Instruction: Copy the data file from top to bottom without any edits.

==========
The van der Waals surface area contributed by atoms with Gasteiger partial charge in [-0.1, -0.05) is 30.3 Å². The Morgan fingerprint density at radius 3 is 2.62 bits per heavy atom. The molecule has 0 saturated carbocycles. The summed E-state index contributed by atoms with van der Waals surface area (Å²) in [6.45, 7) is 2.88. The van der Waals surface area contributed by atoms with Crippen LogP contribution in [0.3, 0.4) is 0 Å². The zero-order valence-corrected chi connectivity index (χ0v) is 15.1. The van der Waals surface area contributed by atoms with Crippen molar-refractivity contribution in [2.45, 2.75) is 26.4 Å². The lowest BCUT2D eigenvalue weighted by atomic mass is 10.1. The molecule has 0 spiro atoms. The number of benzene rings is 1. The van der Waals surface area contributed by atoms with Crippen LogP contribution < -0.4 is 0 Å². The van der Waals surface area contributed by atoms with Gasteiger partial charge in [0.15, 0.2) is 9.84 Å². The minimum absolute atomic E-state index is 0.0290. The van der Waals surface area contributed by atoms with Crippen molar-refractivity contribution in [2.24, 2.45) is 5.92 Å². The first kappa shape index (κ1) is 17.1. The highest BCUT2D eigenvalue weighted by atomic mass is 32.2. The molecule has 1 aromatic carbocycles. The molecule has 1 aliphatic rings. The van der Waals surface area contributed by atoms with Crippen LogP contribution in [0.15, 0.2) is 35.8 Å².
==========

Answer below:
The van der Waals surface area contributed by atoms with Gasteiger partial charge in [-0.1, -0.05) is 30.3 Å². The Morgan fingerprint density at radius 3 is 2.62 bits per heavy atom. The molecule has 0 saturated carbocycles. The summed E-state index contributed by atoms with van der Waals surface area (Å²) in [6.45, 7) is 2.88. The van der Waals surface area contributed by atoms with Crippen LogP contribution in [0.3, 0.4) is 0 Å². The zero-order valence-corrected chi connectivity index (χ0v) is 15.1. The van der Waals surface area contributed by atoms with Crippen molar-refractivity contribution in [2.45, 2.75) is 26.4 Å². The lowest BCUT2D eigenvalue weighted by atomic mass is 10.1. The molecule has 0 spiro atoms. The number of benzene rings is 1. The van der Waals surface area contributed by atoms with Crippen LogP contribution < -0.4 is 0 Å². The van der Waals surface area contributed by atoms with Gasteiger partial charge in [0.15, 0.2) is 9.84 Å². The minimum absolute atomic E-state index is 0.0290. The van der Waals surface area contributed by atoms with Crippen molar-refractivity contribution in [2.24, 2.45) is 5.92 Å². The first kappa shape index (κ1) is 17.1. The highest BCUT2D eigenvalue weighted by atomic mass is 32.2. The molecule has 1 aromatic carbocycles. The molecule has 1 aliphatic rings. The van der Waals surface area contributed by atoms with Crippen LogP contribution in [0.15, 0.2) is 35.8 Å².